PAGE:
Japan argues that its latest technology includes safeguards not present in the decades-old reactors at the stricken Fukushima Daiichi plant, which continues to leak radiation. Officials argue, their nation has learned valuable lessons — and has a good nuclear track record withstanding most earlier earthquakes. They need foreign buyers so that they can showcase this new technology. Clearly demonstrating that ABWR technology is acceptable abroad will be a key part of the Japanese industry’s strategy to regain acceptance at home. It could help improve TEPCO’s image and ease the re-start of two ABWRs at Kashiwazaki-Kariwa, and allow the new reactor at Ohma 1 to come on-line, and perhaps eventually allow some of the nine planned or proposed ABWRs to start construction. In 2013, Abe concluded Japan’s first nuclear reactor export agreement with Turkey for $22 billion and others are pending with Saudi Arabia and the United Arab Emirates, while the prime minister has also lobbied governments in Central Europe, Vietnam and Indonesia. Three major nuclear vendors with significant Japanese stakes have bagged contracts in India estimated at roughly $60 billion – GE/Hitachi, Westinghouse/Toshiba and Areva/Mitsubishi — and all produce key reactor components in Japan. This is a remarkable turnaround from 2011 when the prospects for post-Fukushima Japan relying on nuclear energy, let alone exporting it, looked unlikely. (5) ……….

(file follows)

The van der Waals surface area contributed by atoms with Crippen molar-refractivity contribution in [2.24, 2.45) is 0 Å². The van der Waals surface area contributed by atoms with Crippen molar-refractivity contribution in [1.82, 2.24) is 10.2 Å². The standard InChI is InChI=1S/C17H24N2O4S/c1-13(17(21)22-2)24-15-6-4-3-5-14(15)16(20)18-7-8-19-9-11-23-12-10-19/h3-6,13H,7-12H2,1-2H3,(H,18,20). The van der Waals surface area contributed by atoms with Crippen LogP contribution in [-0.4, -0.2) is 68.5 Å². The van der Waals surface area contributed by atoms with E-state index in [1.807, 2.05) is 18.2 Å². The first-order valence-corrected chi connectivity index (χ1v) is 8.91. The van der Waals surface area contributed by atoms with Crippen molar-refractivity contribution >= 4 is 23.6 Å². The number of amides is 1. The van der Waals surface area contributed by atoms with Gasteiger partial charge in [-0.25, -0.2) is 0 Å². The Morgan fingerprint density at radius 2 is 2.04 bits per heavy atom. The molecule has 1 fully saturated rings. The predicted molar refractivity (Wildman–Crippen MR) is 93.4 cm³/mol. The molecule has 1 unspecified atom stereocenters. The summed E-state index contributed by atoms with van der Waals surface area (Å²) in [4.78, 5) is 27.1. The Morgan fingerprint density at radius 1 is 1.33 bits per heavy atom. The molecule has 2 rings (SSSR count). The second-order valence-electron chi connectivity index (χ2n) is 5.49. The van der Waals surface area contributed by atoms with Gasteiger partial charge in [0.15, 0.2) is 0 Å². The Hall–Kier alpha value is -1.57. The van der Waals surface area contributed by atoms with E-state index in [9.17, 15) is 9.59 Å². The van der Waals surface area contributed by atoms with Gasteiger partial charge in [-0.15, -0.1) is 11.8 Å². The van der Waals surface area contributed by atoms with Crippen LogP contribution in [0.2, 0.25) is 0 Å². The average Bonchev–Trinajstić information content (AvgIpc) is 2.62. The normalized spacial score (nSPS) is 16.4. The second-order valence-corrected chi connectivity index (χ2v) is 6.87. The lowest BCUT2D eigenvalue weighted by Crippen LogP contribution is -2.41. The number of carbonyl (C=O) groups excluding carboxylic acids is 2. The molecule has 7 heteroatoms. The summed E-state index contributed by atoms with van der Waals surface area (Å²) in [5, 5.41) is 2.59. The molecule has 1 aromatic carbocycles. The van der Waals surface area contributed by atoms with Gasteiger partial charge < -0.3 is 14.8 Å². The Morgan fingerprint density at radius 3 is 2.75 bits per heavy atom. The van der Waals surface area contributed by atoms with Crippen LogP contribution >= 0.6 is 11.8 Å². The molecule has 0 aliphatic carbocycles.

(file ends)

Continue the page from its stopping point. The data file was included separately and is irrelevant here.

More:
Does Wylfa depend on Hinkley? Hitachi is said to be monitoring the Government’s fractious talks with the French nuclear group EDF over the Hinkley Point C project. “EDF is the front-runner for us. We’re watching the strike price conditions very carefully,” said a senior Hitachi executive in Tokyo in April 2013. According to the Nuclear Industry Association failure to agree a final deal between EDF Energy and the Government on Hinkley “threatens not only the first new nuclear power station for a generation, but potentially all those that will come in its wake,” he said.(17)

August 29, 2015 - Posted by | marketing, UK